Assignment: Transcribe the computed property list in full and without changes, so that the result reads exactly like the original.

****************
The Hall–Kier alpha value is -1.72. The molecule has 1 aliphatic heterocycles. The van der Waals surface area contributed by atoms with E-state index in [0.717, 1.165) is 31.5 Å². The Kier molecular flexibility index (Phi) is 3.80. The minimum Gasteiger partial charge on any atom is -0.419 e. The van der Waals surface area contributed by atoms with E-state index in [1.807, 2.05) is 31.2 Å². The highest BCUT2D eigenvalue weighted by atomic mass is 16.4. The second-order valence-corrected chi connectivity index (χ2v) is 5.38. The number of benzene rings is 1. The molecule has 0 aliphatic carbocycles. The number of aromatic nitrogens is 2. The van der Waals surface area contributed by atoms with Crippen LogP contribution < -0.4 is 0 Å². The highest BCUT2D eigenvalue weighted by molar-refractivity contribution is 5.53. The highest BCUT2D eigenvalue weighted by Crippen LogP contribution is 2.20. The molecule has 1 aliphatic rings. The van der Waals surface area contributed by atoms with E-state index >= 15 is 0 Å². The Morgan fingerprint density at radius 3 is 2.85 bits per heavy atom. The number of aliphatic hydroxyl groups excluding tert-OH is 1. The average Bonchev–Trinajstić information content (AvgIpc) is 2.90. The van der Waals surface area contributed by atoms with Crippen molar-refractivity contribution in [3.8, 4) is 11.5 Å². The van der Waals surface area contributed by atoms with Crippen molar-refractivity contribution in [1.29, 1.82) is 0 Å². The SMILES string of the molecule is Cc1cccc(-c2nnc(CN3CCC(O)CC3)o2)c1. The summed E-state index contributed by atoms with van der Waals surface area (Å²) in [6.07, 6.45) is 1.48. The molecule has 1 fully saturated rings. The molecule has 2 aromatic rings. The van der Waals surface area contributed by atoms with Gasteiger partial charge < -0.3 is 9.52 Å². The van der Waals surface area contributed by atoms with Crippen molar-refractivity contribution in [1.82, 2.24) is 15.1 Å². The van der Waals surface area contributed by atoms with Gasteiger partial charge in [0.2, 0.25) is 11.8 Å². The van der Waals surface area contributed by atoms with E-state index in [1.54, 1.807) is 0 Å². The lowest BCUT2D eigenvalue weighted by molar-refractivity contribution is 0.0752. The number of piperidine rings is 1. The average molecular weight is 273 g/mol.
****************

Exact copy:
The Hall–Kier alpha value is -1.72. The molecule has 1 aliphatic heterocycles. The van der Waals surface area contributed by atoms with E-state index in [0.717, 1.165) is 31.5 Å². The Kier molecular flexibility index (Phi) is 3.80. The minimum Gasteiger partial charge on any atom is -0.419 e. The van der Waals surface area contributed by atoms with E-state index in [1.807, 2.05) is 31.2 Å². The highest BCUT2D eigenvalue weighted by atomic mass is 16.4. The second-order valence-corrected chi connectivity index (χ2v) is 5.38. The number of benzene rings is 1. The molecule has 0 aliphatic carbocycles. The number of aromatic nitrogens is 2. The van der Waals surface area contributed by atoms with Crippen LogP contribution < -0.4 is 0 Å². The highest BCUT2D eigenvalue weighted by molar-refractivity contribution is 5.53. The highest BCUT2D eigenvalue weighted by Crippen LogP contribution is 2.20. The molecule has 1 aliphatic rings. The van der Waals surface area contributed by atoms with E-state index >= 15 is 0 Å². The Morgan fingerprint density at radius 3 is 2.85 bits per heavy atom. The number of aliphatic hydroxyl groups excluding tert-OH is 1. The average Bonchev–Trinajstić information content (AvgIpc) is 2.90. The van der Waals surface area contributed by atoms with Crippen molar-refractivity contribution in [3.8, 4) is 11.5 Å². The van der Waals surface area contributed by atoms with Crippen molar-refractivity contribution in [1.29, 1.82) is 0 Å². The SMILES string of the molecule is Cc1cccc(-c2nnc(CN3CCC(O)CC3)o2)c1. The summed E-state index contributed by atoms with van der Waals surface area (Å²) in [6.07, 6.45) is 1.48. The molecule has 1 fully saturated rings. The molecule has 2 aromatic rings. The van der Waals surface area contributed by atoms with Gasteiger partial charge < -0.3 is 9.52 Å². The van der Waals surface area contributed by atoms with Crippen molar-refractivity contribution in [1.82, 2.24) is 15.1 Å². The van der Waals surface area contributed by atoms with Gasteiger partial charge in [0.2, 0.25) is 11.8 Å². The van der Waals surface area contributed by atoms with E-state index in [1.54, 1.807) is 0 Å². The lowest BCUT2D eigenvalue weighted by molar-refractivity contribution is 0.0752. The number of piperidine rings is 1. The average molecular weight is 273 g/mol.